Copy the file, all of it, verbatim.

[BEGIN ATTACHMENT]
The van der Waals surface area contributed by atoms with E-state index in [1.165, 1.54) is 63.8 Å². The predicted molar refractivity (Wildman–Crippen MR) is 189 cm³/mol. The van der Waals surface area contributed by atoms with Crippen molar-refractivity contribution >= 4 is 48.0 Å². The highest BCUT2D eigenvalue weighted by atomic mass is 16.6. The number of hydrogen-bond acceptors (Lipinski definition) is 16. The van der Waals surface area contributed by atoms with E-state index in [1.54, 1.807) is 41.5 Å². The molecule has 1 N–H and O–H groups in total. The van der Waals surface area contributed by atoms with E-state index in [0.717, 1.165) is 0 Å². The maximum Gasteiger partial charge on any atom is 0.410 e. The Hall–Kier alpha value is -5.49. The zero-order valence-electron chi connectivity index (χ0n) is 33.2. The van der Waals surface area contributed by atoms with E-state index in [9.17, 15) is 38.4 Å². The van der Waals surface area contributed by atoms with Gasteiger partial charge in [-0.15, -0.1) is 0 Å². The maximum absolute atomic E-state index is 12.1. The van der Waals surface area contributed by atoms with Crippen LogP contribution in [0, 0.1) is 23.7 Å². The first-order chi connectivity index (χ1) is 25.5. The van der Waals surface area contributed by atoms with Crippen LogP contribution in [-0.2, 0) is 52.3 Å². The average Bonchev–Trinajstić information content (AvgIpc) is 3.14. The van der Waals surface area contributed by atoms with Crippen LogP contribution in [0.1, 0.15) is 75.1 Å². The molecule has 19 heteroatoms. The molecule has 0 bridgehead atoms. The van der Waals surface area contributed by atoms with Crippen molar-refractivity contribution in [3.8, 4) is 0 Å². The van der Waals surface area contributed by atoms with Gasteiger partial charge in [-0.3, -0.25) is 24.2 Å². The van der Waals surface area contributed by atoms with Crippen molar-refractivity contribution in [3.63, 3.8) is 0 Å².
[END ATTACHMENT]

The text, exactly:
The van der Waals surface area contributed by atoms with E-state index in [1.165, 1.54) is 63.8 Å². The predicted molar refractivity (Wildman–Crippen MR) is 189 cm³/mol. The van der Waals surface area contributed by atoms with Crippen molar-refractivity contribution >= 4 is 48.0 Å². The highest BCUT2D eigenvalue weighted by atomic mass is 16.6. The number of hydrogen-bond acceptors (Lipinski definition) is 16. The van der Waals surface area contributed by atoms with E-state index in [1.54, 1.807) is 41.5 Å². The molecule has 1 N–H and O–H groups in total. The van der Waals surface area contributed by atoms with E-state index in [0.717, 1.165) is 0 Å². The maximum Gasteiger partial charge on any atom is 0.410 e. The Hall–Kier alpha value is -5.49. The zero-order valence-electron chi connectivity index (χ0n) is 33.2. The van der Waals surface area contributed by atoms with E-state index in [9.17, 15) is 38.4 Å². The van der Waals surface area contributed by atoms with Gasteiger partial charge in [-0.15, -0.1) is 0 Å². The maximum absolute atomic E-state index is 12.1. The van der Waals surface area contributed by atoms with Crippen LogP contribution in [0, 0.1) is 23.7 Å². The first-order chi connectivity index (χ1) is 25.5. The van der Waals surface area contributed by atoms with Crippen LogP contribution in [-0.2, 0) is 52.3 Å². The average Bonchev–Trinajstić information content (AvgIpc) is 3.14. The van der Waals surface area contributed by atoms with Crippen LogP contribution in [0.1, 0.15) is 75.1 Å². The molecule has 19 heteroatoms. The molecule has 0 bridgehead atoms. The van der Waals surface area contributed by atoms with Crippen molar-refractivity contribution in [3.8, 4) is 0 Å². The van der Waals surface area contributed by atoms with Gasteiger partial charge in [-0.3, -0.25) is 24.2 Å². The van der Waals surface area contributed by atoms with Crippen molar-refractivity contribution in [3.63, 3.8) is 0 Å².